Background: Anterior Cruciate Ligament (ACL) is most vulnerable to injury post trauma amongst all the ligaments of knee joint. Anatomy of the proximal tibia has come under focus as one of the possible risk factors for ACL injury.
1.To determine whether greater Posterior Tibial Slope (PTS) measured on Magnetic Resonance Imaging (MRI) is a risk factor for ACL tear.
2.To observe the PTS – ACL relationship in both genders separately.
3.To observe PTS-ACL relationship after contact and non-contact injury.
4.To compare PTS measurements on lateral radiographs with MRI.
Study Design: Observational cross-sectional study.
Materials and Methods: MRI knee of 160 patients with knee trauma was done. The PTS was measured on sagittal MRI and lateral radiograph. The data was analyzed for association of increased PTS and ACL tear. Final results on MRI were compared with lateral radiographs.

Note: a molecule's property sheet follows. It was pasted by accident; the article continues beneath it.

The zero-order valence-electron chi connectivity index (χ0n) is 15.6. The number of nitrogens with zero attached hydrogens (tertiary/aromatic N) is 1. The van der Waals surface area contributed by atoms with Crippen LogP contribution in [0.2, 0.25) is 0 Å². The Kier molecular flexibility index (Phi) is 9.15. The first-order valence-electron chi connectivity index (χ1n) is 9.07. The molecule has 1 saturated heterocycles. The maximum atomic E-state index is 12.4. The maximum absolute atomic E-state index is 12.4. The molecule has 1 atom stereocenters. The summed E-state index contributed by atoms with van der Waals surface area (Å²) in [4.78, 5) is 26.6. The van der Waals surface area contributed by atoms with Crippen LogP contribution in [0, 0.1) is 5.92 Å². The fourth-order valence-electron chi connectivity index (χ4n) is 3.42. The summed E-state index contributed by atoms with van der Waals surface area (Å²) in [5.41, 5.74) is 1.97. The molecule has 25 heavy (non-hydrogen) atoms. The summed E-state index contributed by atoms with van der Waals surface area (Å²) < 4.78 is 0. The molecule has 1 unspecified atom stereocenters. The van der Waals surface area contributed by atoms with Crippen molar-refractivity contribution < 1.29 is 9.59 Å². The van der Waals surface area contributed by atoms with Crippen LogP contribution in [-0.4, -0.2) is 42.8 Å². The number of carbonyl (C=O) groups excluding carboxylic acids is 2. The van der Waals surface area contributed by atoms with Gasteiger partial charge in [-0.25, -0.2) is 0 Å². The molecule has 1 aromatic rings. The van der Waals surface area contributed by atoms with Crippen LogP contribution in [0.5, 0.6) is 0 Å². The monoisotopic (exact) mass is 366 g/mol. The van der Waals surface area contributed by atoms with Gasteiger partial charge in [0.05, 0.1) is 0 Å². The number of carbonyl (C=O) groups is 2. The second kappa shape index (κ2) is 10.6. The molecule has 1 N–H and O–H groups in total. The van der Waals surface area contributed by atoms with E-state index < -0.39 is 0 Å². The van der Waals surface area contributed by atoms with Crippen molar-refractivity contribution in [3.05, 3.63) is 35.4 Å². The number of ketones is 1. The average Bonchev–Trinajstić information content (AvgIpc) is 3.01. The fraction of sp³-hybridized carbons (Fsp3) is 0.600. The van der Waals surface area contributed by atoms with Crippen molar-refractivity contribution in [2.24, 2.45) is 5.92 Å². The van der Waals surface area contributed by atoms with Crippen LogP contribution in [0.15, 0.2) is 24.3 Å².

Statistical analysis used: Independent t- test.
Results: The mean PTS on MRI of those with ACL injury was 14.3° compared with 9.9° for those with no injury (P = .001). The mean PTS on X-Ray of those with ACL injury was 14.4o compared with 8.6o for those with no injury (P = .001). Majority of patients with ACL tear has PTS more than 12o.
Conclusion: Greater PTS angle is a risk factor for ACL injury. ACL injury is influenced by the PTS than the nature of injury or gender. Both MRI and X-Ray proved useful to evaluate the PTS and identify the at-risk individuals for ACL tear.